Assessment: This is an outstanding book, taken from the "Windows to the Brain" series from the Journal of Neuropsychiatry and Clinical Neurosciences. No neuropsychiatrist should be without a copy.
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Product Details

  • ISBN-13: 9781585623020
  • Publisher: American Psychiatric Publishing, Incorporated
  • Publication date: 1/30/2008
  • Edition description: New Edition
  • Pages: 263
  • Product dimensions: 8.50 (w) x 11.00 (h) x 0.75 (d)

Meet the Author

Robin A. Hurley, M.D., is Associate Chief of Staff at the W.G. "Bill" Hefner VAMC in Salisbury, North Carolina, and Associate Professor in the Departments of Psychiatry and Radiology at Wake Forest University School of Medicine, Winston--Salem, North Carolina and Baylor College of Medicine in Houston, Texas.

Katherine H. Taber, Ph.D., is a Research Health Scientist at the W.G. "Bill" Hefner VAMC in Salisbury, North Carolina, and Research Professor in the Division of Biomedical Sciences at the Edward Via Virginia College of Osteopathic Medicine in Blacksburg, Virginia.

American Psychiatric Publishing

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Table of Contents

Foreword. Preface. Imaging Technique. Blood flow imaging of the brain: 50 years' experience. Functional magnetic resonance imaging: application to posttraumatic stress disorder. Ecstasy in the brain: a model for neuroimaging. The future for diffusion tensor imaging in neuropsychiatry. Cortical inhibition in alcohol dependence. Application of magnetoencephalography to the study of autism. Applications of xenon computed tomography in clinical practice: detection of hidden lesions. New techniques for understanding Huntington's disease. Specific Diseases. Sudden onset panic: epileptic aura or panic disorder? Bipolar disorder: imaging state versus trait. Blast-related traumatic brain injury: what is known? Mild traumatic brain injury: neuroimaging of sports-related concussion. Traumatic axonal injury: novel insights into evolution and identification. Functional imaging as a window to dementia: corticobasal degeneration. Metachromatic leukodystrophy: a model for the study of psychosis. Identification of HIV-associated progressive multifocal leukoencephalopathy: magnetic resonance imaging and spectroscopy. The expanding role of imaging in prion disease. Applications of functional imaging to carbon monoxide poisoning. Binswanger's disease: an ongoing controversy. Normal pressure hydrocephalus: significance of magnetic resonance imaging in a potentially treatable dementia. Neuropsychiatric presentation of multiple sclerosis. Anatomy and Circuitry. Functional neuroanatomy of sleep and sleep deprivation. Neural underpinnings of fear and its modulation: implications for anxiety disorders. Rabies and the cerebellum: new methods for tracing circuits in the brain. Conversion hysteria: lessons from functional imaging. The limbic thalamus. Understanding emotion regulation in borderline personality disorder: contributions of neuroimaging. Functional anatomy of central pain. An update on estrogen: higher cognitive function, receptor mapping, neurotrophic effects. Treatment. Predicting treatment response in obsessive-compulsive disorder. Schizophrenia: what's under the microscope? Surgical treatment of mental illness: impact of imaging. Index.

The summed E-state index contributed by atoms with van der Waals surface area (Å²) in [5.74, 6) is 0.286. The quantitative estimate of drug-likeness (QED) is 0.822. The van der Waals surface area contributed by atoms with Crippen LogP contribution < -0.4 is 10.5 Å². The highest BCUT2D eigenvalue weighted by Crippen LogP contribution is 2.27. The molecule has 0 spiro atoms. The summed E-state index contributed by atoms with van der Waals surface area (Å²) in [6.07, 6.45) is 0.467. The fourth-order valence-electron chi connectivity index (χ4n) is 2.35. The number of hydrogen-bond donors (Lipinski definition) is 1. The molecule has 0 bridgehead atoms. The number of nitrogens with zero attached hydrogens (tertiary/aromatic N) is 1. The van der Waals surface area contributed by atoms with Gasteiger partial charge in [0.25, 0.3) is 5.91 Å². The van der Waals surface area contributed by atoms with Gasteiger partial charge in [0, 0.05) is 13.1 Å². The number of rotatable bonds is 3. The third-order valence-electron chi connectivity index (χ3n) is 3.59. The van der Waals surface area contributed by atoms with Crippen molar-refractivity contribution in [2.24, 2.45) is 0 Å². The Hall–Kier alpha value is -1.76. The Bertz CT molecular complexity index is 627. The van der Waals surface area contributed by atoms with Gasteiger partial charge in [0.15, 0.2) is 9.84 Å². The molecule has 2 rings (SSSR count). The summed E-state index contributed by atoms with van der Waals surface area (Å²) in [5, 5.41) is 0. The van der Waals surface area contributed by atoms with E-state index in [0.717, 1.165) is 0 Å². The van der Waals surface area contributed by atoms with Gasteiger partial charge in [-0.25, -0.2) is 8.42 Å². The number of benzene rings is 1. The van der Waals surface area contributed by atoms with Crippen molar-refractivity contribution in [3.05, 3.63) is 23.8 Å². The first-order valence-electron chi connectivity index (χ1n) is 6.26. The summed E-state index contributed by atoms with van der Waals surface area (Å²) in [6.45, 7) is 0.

American Psychiatric Publishing